Skip to main content

The expected squared deviation of a random variable from its mean; or, the average squared deviation of data about their mean.

The variance of a random variable $X$, sometimes called a population variance and often denoted by $\sigma^2$, is the expected squared deviation from its mean:

$$\mbox{Var}\left[X\right] = \mbox{E}\left[\left(X - \mbox{E}\left[X\right]\right)^2\right] = \mbox{E}\left[X^2\right] - \left(\mbox{E}\left[X\right]\right)^2.$$

As such, the variance measures the spread of a random variable around its expected value. The square root of the variance, is called the standard deviation.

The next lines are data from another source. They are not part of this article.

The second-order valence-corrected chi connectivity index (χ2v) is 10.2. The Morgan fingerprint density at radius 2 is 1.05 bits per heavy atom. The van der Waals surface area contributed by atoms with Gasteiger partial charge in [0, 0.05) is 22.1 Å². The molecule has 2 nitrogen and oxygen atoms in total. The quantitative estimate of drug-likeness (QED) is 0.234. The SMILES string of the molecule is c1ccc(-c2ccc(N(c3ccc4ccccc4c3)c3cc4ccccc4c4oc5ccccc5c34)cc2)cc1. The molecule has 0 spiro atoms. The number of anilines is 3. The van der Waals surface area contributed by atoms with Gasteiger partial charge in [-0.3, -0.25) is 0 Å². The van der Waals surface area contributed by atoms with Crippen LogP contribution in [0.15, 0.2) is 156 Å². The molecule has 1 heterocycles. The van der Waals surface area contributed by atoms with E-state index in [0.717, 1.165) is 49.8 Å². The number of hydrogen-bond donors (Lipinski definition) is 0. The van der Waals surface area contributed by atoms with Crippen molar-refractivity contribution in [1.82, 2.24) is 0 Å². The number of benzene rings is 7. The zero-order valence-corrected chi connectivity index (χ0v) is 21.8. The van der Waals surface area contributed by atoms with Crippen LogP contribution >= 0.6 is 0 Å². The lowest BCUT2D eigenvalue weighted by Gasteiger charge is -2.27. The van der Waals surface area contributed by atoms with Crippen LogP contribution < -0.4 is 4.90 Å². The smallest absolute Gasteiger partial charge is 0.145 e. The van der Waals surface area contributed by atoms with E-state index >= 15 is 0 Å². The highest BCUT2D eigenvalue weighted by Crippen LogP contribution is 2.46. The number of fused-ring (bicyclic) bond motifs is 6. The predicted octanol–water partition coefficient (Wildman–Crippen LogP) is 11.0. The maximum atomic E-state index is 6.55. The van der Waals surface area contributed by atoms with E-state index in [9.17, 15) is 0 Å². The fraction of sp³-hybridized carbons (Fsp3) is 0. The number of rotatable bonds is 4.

Variance is a parameter, i.e. a property of a random variable or of the population. One way to estimate that property from data, is by means of the sample variance. Concretely, assuming the population is infinite and given an independently and identically distributed random sample $X_1,\ldots,X_n$, the sample variance is

$$S^2 = (n-1)^{-1}\sum_{i=1}^n (X_i-\bar X)^2,$$ where $\bar X = n^{-1}\sum_i X_i$ is the sample average.

Not all random variables have finite variance. This occurs when $\mbox{E}\left[X^2\right] $ diverges. For example, the Cauchy distribution (Student's $t$ distribution with 1 degree of freedom) does not have a finite variance.